On the day after the mid-term elections, Donald J Trump called a press conference in the White House East Room.
And the way he comported himself was an example of what the U S Penal Code has in mind when it says those who deliberately incite a riot are answerable to the law.
True to form, Trump began my celebrating his “victory” in the elections.
“This was a great victory for us,” he said. And when a reporter pointed out that it was, uh, “not a complete victory for you” he replied “I thought it was very close to a complete victory” for me.
Close to a complete victory?
Except, of course, for the fact that Democrats have won control of the U S House of Representatives in convincing fashion which would henceforth stand as a block to his most cruel and and selfish ambitions.
Trump said he hadn’t devoted much attention to the House races – except to one in which his candidate won – and failure for the Republicans to hold the House could not be laid at his doorstep.
He said he had concentrated on Senate races, and there “We saw the candidates I supported achieve tremendous success last night,” Trump asserted. And in truth, several of the candidates for whom he campaigned did win their races in Senate contests.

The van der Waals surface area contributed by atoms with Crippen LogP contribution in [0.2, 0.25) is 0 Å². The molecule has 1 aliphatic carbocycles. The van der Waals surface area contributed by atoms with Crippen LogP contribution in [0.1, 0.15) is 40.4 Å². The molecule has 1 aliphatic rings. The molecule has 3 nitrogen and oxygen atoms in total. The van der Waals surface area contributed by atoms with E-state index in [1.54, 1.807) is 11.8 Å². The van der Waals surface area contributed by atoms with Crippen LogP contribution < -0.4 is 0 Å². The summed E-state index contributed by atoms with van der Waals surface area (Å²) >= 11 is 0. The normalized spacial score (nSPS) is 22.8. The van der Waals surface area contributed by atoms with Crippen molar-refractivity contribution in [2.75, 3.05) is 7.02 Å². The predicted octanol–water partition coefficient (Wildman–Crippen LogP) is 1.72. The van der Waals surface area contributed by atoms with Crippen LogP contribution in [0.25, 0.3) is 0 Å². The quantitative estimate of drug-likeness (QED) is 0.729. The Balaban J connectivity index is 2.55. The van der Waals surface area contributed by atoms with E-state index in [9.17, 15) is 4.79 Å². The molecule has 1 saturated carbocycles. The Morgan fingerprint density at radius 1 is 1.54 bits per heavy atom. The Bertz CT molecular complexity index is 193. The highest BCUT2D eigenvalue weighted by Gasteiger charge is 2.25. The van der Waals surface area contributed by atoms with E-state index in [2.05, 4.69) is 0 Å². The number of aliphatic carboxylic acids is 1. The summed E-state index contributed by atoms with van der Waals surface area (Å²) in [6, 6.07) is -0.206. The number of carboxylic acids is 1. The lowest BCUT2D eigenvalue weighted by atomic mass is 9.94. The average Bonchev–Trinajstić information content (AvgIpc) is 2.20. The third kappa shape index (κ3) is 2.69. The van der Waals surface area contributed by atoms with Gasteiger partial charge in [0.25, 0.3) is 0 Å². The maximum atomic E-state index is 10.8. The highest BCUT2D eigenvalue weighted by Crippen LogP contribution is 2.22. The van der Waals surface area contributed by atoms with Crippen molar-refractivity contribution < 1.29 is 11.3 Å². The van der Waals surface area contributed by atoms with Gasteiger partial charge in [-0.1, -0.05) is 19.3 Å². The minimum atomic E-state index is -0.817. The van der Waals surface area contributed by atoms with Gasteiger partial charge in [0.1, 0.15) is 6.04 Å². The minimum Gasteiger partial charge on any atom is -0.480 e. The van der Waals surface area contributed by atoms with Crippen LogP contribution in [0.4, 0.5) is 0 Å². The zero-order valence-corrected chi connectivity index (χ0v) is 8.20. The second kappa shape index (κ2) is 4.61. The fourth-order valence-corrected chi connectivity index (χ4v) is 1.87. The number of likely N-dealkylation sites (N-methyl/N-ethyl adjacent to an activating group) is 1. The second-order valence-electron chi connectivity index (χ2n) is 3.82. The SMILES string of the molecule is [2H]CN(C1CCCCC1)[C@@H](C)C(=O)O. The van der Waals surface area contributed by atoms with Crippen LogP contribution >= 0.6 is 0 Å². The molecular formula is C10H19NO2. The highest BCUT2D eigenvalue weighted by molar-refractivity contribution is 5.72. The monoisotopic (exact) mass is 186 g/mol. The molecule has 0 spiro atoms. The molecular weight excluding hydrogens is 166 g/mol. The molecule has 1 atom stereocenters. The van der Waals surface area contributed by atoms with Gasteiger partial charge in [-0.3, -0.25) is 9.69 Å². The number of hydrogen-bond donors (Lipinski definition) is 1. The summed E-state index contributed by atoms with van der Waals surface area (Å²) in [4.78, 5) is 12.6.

But not all.
Nevada Senate Republican Dean Heller was beaten and Trump’s number one Senate campaign target, Montana Democrat Jon Tester won re-election in a State Trump had carried by almost twenty points in 2016, and despite Trump having visited the State four times this year to campaign against him. Two other Senate races Trump campaigned in – Florida and Arizona – are still too close to call as I write.
The exit polls show that the Blue Wave that gave the Democrats a House majority was propelled by women, minorities, young voters (up to the age of 49) and educated voters. Uniformly, they said in exit polling that a significant factor in their vote was their dislike for Donald J Trump.
But in Trump’s analysis of the election outcome he saw it differently.
He said the election results show that “People like me and like the job I’m doing.” And asked about the morality of his leadership style, he said “I think I am a great moral leader.”
The main event in the press conference, however, was not Trump’s fanciful boasting and puffing – he is who he is and we long since learned who he is – No, the main event was his defensive, angry, intemperate reaction to the legitimate questions of the press, which at moments looked to the television audience like an incitement to riot among reporters in the White House East Room.
It began when Trump called on Jim Acosta of CNN who asked about Trump’s characterization of the migrant caravan making its way through Mexico as an “invasion” of the United States.
And I borrow now the account from a published CNN report of the exchanges that followed:
Acosta began – “As you know, Mr. President, the caravan is not an invasion, It’s a group of migrants moving up from Central America towards the border with the US–“Trump, sarcastically, replied, “Thank you for telling me that, I appreciate it.”